Nintendo and other companies are also abusing it to take down fair use videos by individuals on YouTube.
(This is same dynamic as Section 230, btw. It continues to astonish me that even the tech community is incapable of understanding the basic mechanisms)
Are you saying that the DMCA is explicitly being invoked by Nintendo and others, or are you talking more generally and including, for example, YouTube's Content ID system?
Whichever variation that is used is up to the copyright holder (legitimate or otherwise), and both are definitely used by legitimate actors for sometimes the most ridiculous of copyright claims (someone humming a song for instance).
These things are all very much extralegal, and used instead of the DMCA in many situations.
You can fix this by adding small cost. If counterclaim is filed and complaint maker is not moving the case forward, they should pay something. Even small sum like $1000 per dropped claim would likely stop this madness.
What happens when DMCA notice meets another one?
Welcome to Bad Law.
First of all, the Wayback machine may have captured the thieving site as well as the victim one. Of course, if you are going to make false copyright claims, you'd better set your robots.txt to exclude archive.org first.
Second, if you do manage to dispute and get a day in court, how would the thief prov they owned the material, if the actual content creator had proof of the date of authorship? Eg tweet a hash, photograph with newspaper headline, etc? Can court costs be recovered after proof of a false takedown?
There are the technical elements -- what many HN readers are familiar with in terms of development, back-end, front-end, and infrastructure tools.
There is the art of developing the content in the first place, including the methods in this case of investigative journalism.
There is the whole maelstrom of business models and monetisation, on which virtually all attempts have been foundering of late.
But there's also the legal side, both offensive and defensive. Pursuing sources, information, and disclosures. And defending the publisher against attacks, such as the one described here. The publication of Permanent Record highlights another element, that of contracts and publication risk when faced with a state-level actor and an alleged NDA privilege. There are famous battles against defamation or censorship lawsuits. And there is the pursuit of others who take content without payment or credit, claiming it for themselves.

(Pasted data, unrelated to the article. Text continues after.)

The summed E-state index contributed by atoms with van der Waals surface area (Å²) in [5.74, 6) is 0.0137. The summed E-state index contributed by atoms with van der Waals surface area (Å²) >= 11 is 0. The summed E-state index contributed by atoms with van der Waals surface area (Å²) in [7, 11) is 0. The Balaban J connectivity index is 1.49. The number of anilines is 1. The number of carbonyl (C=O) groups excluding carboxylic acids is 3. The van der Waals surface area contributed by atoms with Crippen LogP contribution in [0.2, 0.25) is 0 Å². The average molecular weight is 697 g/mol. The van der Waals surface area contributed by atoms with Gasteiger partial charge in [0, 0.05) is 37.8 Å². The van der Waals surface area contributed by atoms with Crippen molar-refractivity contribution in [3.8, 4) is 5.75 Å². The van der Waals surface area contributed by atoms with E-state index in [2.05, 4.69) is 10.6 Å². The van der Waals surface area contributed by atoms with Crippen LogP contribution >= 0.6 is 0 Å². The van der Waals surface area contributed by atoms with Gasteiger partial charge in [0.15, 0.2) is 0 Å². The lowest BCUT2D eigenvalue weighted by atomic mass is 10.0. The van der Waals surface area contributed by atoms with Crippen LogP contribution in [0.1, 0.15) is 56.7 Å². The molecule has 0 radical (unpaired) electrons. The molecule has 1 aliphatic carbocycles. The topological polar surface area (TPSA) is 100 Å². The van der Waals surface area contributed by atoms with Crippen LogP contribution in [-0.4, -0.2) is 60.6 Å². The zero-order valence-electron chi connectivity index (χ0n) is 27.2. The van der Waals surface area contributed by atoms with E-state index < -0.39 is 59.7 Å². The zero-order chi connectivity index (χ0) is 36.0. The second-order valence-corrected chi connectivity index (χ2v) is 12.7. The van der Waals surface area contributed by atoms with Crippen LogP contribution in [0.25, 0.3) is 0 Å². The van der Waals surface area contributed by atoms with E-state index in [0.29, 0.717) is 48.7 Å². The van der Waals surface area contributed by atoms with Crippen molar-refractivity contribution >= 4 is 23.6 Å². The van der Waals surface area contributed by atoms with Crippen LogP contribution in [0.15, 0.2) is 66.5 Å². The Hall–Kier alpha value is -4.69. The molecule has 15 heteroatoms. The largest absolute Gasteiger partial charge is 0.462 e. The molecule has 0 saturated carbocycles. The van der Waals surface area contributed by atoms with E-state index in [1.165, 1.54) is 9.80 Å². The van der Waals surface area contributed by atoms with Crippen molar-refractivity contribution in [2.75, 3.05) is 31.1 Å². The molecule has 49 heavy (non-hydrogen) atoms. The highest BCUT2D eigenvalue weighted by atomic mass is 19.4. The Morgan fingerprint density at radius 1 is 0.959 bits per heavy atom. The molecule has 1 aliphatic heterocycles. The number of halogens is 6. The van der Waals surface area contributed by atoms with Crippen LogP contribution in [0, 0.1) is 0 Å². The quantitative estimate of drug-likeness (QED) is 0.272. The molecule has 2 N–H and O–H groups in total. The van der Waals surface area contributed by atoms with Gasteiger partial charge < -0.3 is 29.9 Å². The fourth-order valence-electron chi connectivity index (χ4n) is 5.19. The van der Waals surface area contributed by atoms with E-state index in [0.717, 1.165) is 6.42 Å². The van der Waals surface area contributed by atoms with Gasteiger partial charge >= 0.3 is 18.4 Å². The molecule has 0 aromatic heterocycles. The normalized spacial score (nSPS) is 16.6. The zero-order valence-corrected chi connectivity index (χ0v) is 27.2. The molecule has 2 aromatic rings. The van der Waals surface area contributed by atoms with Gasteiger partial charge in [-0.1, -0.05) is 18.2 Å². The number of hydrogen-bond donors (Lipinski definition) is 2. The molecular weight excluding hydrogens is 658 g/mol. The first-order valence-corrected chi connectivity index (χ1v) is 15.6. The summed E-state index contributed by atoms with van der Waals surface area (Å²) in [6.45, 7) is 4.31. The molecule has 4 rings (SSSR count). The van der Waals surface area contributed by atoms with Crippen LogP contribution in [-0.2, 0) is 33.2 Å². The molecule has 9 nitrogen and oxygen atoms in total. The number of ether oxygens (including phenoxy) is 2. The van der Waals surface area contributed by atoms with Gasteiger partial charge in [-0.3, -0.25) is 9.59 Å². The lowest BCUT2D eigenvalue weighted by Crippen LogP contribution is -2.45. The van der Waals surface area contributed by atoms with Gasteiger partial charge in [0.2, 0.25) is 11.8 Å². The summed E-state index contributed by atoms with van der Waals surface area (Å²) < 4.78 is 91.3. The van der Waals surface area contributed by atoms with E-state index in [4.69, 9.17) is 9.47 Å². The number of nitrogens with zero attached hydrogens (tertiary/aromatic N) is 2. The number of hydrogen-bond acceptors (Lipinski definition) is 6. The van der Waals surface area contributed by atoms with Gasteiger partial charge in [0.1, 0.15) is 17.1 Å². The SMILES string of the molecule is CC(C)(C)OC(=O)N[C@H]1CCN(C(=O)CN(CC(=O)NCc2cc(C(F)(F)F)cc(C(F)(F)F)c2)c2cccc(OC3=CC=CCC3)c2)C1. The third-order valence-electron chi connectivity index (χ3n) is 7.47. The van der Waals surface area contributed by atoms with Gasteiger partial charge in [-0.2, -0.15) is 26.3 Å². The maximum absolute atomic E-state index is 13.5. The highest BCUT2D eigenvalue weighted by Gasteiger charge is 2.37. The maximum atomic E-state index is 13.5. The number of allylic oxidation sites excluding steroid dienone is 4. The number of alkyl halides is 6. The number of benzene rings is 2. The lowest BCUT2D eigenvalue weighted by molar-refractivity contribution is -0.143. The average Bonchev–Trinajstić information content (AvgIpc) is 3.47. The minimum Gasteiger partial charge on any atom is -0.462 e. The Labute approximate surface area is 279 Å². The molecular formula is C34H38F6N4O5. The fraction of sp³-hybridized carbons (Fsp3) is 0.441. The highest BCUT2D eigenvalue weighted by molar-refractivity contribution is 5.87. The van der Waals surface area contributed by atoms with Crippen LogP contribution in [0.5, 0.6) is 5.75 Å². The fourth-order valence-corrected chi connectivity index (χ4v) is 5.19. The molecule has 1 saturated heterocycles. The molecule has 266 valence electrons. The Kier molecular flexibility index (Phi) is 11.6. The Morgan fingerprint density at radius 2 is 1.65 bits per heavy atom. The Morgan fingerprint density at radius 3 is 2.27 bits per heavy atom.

In many histories of great publishing events and episodes, lawyers (and publishers with spinal, intestinal, and gonadal integrity) play a huge role, and publishing houses or newspapers as much respected for their solicitors as their journalists and editors.
It's not just a business that concerns getting words on a page, or screen. The words have to matter, the words have to be right, the lights must be kept on, the words distributed. And, if your business is afflicting the comfortable and comforting the afflicted, resisting and challenging some very motivated and extraordinarily capable adversaries.
This is something advocates of "citizen-based journalism", or peer-to-peer or federated technologies, or DIY technical solutions, of whom I very much count myself as a former and current member, have long failed to appreciate.
The Mail & Guardian's message here is one to remember.
Moreover, there's a 10-14 day waiting period before the ISP can allow the content to be put back online. It's a ridiculous process that allows anyone to take down any content for up to two weeks for any reason. Two weeks is an eternity in today's news cycles.
South Africa has had constant power outages
The title of this submission should be "CENSORED: How the M&G got taken down". Linode aren't the bad guys here and the title is flat-out misleading.
Was previously 'Linode Shut Down a Newspaper'
Edit: Thanks for updating the title